Fig. 10.

(a),(b) Poleward trend of HC edges during 1980–2014. The four bars from left to right in each subplot denote values in AMIPFF simulations, values reconstructed by the Green’s function approach, changes in response to the pattern component of SST trend, and changes in response to the uniform component of SST trend calculated with the Green’s function approach, respectively. The error bars denote the 95% uncertainty interval of the trends. (c),(d) The pattern component and uniform component, respectively, of SST trend. The global mean value (averaged over an ocean area of 70°S–70°N) of the pattern component of SST trend is zero, and the actual SST trend equals to the sum of pattern component and the uniform component.

4. Conclusions and discussion

The sensitivities of the Hadley cell (HC) edge and intensity, as well as the location of the midlatitude eddy-driven westerly jet, are investigated in a suite of SST Green’s function perturbation experiments with NCAR’s CAM5.3 AGCM. The results show that the HC edge expands poleward in response to SST increases over subtropics, and moves equatorward in response to SST increases over tropical regions except for the western Pacific and Indian Oceans. The HC width is much less sensitive to SST increases over high latitudes in comparison. The HC is strengthened in response to SST increases over the ascending branch of the HC near the ITCZ, and is weakened in response to SST increases over the HC subsidence branch in the subtropics. In addition, the sensitivity to the ITCZ heating appears to be the greatest for the winter circulation regime.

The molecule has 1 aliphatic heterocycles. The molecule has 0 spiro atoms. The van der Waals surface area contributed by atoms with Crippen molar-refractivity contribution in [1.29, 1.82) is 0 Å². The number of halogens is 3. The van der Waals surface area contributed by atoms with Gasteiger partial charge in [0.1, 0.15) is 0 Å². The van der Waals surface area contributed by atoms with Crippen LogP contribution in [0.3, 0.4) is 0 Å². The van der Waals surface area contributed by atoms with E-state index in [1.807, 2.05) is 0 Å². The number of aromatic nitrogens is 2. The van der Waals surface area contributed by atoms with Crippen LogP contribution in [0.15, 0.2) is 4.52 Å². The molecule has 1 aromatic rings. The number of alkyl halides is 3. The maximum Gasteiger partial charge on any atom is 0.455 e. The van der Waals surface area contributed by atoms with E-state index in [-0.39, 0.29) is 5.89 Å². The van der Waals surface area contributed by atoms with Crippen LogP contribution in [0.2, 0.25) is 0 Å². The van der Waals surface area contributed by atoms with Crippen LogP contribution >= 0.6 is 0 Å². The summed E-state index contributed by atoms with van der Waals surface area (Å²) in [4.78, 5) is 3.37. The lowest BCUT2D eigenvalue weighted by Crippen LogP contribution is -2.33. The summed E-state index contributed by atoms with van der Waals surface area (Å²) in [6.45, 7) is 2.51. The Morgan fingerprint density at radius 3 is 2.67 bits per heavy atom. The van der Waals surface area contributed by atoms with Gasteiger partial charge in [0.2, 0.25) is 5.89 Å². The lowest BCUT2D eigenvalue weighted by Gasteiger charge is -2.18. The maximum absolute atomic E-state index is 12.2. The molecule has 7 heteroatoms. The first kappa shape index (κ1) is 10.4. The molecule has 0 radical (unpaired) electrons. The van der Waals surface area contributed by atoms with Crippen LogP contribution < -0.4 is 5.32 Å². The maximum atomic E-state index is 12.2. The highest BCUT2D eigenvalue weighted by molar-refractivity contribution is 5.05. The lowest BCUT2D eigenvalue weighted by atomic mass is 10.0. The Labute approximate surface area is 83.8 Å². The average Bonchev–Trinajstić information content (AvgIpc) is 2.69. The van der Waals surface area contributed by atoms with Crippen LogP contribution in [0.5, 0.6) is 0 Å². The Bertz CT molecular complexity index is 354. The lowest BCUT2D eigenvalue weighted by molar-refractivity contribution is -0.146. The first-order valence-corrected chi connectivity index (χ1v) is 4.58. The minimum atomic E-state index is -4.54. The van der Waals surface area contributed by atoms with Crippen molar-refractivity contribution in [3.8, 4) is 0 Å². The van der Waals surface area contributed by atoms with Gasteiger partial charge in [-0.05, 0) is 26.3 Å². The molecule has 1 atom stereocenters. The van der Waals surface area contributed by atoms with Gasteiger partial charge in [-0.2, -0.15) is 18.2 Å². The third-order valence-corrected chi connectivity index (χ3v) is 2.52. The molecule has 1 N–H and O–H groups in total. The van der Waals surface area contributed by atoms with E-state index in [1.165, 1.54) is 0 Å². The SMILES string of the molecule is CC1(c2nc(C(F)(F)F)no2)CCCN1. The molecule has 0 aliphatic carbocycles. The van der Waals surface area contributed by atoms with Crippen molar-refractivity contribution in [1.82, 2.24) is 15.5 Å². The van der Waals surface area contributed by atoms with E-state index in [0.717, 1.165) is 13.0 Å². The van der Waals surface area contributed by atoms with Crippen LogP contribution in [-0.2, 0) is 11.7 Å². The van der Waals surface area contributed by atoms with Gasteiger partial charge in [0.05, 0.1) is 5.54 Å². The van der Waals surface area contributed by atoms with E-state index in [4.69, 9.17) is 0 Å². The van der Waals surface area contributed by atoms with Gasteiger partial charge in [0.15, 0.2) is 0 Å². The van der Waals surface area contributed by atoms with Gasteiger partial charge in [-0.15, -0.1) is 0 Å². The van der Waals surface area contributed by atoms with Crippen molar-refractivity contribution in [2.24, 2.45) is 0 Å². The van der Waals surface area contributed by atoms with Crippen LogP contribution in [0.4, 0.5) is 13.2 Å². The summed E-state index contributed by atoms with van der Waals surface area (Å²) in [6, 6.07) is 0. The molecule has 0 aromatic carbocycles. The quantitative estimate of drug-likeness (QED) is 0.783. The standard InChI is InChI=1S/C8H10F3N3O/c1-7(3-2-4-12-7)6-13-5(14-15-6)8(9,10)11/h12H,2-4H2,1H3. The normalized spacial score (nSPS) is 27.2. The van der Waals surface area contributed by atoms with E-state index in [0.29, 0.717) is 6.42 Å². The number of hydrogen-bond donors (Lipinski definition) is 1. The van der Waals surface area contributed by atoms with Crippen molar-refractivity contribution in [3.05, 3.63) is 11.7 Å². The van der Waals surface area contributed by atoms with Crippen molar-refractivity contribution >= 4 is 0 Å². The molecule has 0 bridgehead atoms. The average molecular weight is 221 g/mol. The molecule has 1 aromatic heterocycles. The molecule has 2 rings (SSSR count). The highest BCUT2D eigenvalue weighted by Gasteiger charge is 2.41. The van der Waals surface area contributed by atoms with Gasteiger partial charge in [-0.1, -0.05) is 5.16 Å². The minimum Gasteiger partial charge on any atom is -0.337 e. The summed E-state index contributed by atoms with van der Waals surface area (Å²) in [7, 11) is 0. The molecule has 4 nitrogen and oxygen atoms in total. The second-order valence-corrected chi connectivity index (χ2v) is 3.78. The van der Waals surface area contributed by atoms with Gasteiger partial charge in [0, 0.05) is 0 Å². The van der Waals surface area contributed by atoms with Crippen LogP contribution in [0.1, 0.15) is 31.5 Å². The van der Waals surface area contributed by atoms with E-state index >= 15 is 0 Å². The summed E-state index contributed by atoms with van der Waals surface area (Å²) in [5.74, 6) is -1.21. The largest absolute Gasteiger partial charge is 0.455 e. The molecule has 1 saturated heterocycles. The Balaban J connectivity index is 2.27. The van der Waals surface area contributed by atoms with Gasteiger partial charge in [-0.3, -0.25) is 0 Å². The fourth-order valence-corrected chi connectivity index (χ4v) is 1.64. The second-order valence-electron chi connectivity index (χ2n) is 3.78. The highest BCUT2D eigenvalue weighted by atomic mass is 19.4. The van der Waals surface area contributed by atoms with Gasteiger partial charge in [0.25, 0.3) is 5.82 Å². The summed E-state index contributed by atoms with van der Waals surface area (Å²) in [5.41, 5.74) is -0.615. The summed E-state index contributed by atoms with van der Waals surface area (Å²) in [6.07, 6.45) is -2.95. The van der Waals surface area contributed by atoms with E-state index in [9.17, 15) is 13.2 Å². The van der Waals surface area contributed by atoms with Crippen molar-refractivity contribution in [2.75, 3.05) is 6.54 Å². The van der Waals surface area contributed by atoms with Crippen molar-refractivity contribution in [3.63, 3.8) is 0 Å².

These results are consistent with the change of HC width in response to various SST pattern changes. During strong El Niño events, there is an enhanced warming over tropical eastern Pacific Ocean and a cooling over subtropical Pacific Ocean, and both our AMIPFF simulations and Green’s function approach suggest that the HC is generally narrower and stronger during DJF (the season with strongest El Niño signals) of major El Niño years (Fig. 9), consistent with results from previous studies (Lu et al. 2008). These results could also explain why the magnitude of HC expansion in AMIP simulations is larger than that in CMIP5 historical simulations. Compared with CMIP5 historical simulations, observed warming (and thus warming in AMIP simulations) since 1980 is greater around 30°S and 30°N but weaker over the tropical eastern Pacific Ocean (Zhou et al. 2016; Allen and Kovilakam 2017). The enhanced subtropical warming in both hemispheres leads to a widening HC. Note that climate forcings such as the increase of greenhouse gases and black carbon aerosols might also contribute to the observed HC expansion.